What I love about the Guppy book (discussed in the previous blog) is that by virtue of having been written in 1890, many of the British still lived near the place of their birth. This date is important in the study of Cornwall because it was around this time that the tin mining industry pretty much came to a halt in England’s westernmost country, which had led the world in the production of tin. The Cornish had always made their living from the sea (fishing) and mining. Once the tin mines closed, many in Cornwall left—many even leaving for foreign parts like the United States.
At the writing of Guppy’s book, there were some 300 family names that were peculiar only to Cornwall. Regardless of locale, some of these are still awfully unique—and often humorous, like Cobbledick or Kneebone. How would you fancy being Mr. and Mrs. Pedler?
Read on for those unique Cornish names.
Cornish names starting with “B”
Benny, Berriman, Berryman, Bice, Biddick, Blamey, Boaden, Boase, Bolitho, Borlase, Brendon, Budge, Bullmore, Bunt, and Burnard.
Cornish names starting with “C”
Cardell, Carlyon, Carne, Carveth, Cawrse, Chenoweth, Clemow, Clyma, Clymo, Clymo, Coad, Cobbledick, Cobeldick, Congdon, Couch, Cowling, Crago, Cragoe, Craze, Cowle, Cundy, and Curnow.
Cornish names starting with D-G
Dingle, Dunstan, Dunstone, Eddy, Eva, Freethy, Galty, Geach, Geake, Gerry, Gillbard, Glasson, Goldsworthy, Grigg, Grose, and Gynn.
Cornish names H-J
Hambly, Hawke, Hawken, Hawkey, Hayne, Hearle, Henwood, Higman, Hodge, Hollow, Hotten, Ivey, Jane, Jasper, Jelbart, Jelbert, Jenkin, Jose, and Julian, and Julyan.
Cornish names K,L
Keast, Kerkin, Kestle, Kevern, Kitto, Kittow, Kneebone, Laity, Lander, Lanyon, Lawry, Lean, Liddicoat, Littlejohn, Littleton, Lobb, Lory, Lugg, and Lyle.
Cornish names M-O
Mably, Maddaford, Maddiver, Magor, Mayne, Morcom, Morkam, Moyle, Mutton, Nance, Oats, Oates, Odger, Odgers, Old, Olver, Opie, and Oppy.
Cornish Names Starting with “P”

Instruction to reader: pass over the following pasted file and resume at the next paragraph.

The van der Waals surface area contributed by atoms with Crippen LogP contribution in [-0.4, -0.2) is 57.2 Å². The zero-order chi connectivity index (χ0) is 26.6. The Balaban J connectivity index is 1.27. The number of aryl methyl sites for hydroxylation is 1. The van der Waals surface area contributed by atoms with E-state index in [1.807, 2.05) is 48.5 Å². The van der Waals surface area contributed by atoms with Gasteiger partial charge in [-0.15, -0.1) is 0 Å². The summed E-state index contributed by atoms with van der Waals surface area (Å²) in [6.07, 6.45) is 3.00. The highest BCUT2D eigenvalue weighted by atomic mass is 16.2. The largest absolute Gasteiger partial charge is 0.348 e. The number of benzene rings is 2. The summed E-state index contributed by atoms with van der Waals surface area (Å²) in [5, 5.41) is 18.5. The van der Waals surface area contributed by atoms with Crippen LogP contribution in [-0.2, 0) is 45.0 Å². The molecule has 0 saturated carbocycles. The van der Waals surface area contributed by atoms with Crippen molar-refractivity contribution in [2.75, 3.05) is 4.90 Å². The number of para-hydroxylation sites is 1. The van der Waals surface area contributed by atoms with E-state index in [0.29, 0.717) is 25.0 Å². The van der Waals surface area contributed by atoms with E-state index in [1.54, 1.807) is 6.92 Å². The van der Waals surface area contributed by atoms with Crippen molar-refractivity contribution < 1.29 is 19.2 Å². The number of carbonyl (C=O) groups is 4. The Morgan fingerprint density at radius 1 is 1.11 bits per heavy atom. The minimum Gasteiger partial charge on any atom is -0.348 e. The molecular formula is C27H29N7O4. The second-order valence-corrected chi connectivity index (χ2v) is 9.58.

Pascoe, Paynter, Pearn, Pedlar, Pedler, Pender, Pengilly, Penna, Penrose, Peter, Pethick, Philp, Pinch, Polkinghorne, and Prisk.
Cornish names beginning with R-S
Raddall, Raddle, Rapson, Retallack, Retallick, Rickard, Rodda, Roose, Rosevcare, Rosewarne, Roskelly, Roskilly, Rouse, Rowse, Rundle, and Runnalls. Sandercrock, Sandry, Scantlebury, Seccombe, Skewes, and Spargo.
Cornish names beginning with “T”
Tamblin, Tinney, Tippett, Toll, Tom, Tonkin, Trebilcock, Tregear, Tregellas, Tregelles, Tregoning, Treleaven, Treloar, Tremain, Tremayne, Trembath, Trerise, Tresidder, Trethewey, Trevail, Treweeke, Trewhella, Trewin, Tripcony, Trounson, Trudgen, Trudgeon, Trudgian, Truscott, Tyack, and Tyacke.
Cornish Names beginning with U-Y
Uren, Vellenoweth, Venning, Verran, Vivian, Vosper, Wearne, Wellington, Whetter, Wickett, Woodley, Woolcock, and Yelland.
–Cheryl Bolen is the NY Times and USA Today bestselling author of three dozen historical romances set in Regency England. Watch for her Deceived Series, with His Lady Deceived releasing Sept. 3, 2019. More information is available at http://www.CherylBolen.com.
I love Guppy’s book, it’s so useful
Thanks to you for turning me on to it, Sarah. I love it, too.
I was a little late seeing this, but found it interesting to see so many of the surnames used in the Poldark series! I’m going to check out the Guppy book, too.
Thanks for visiting, Judith.
Menhinick,Menheniot and others are very old cornish names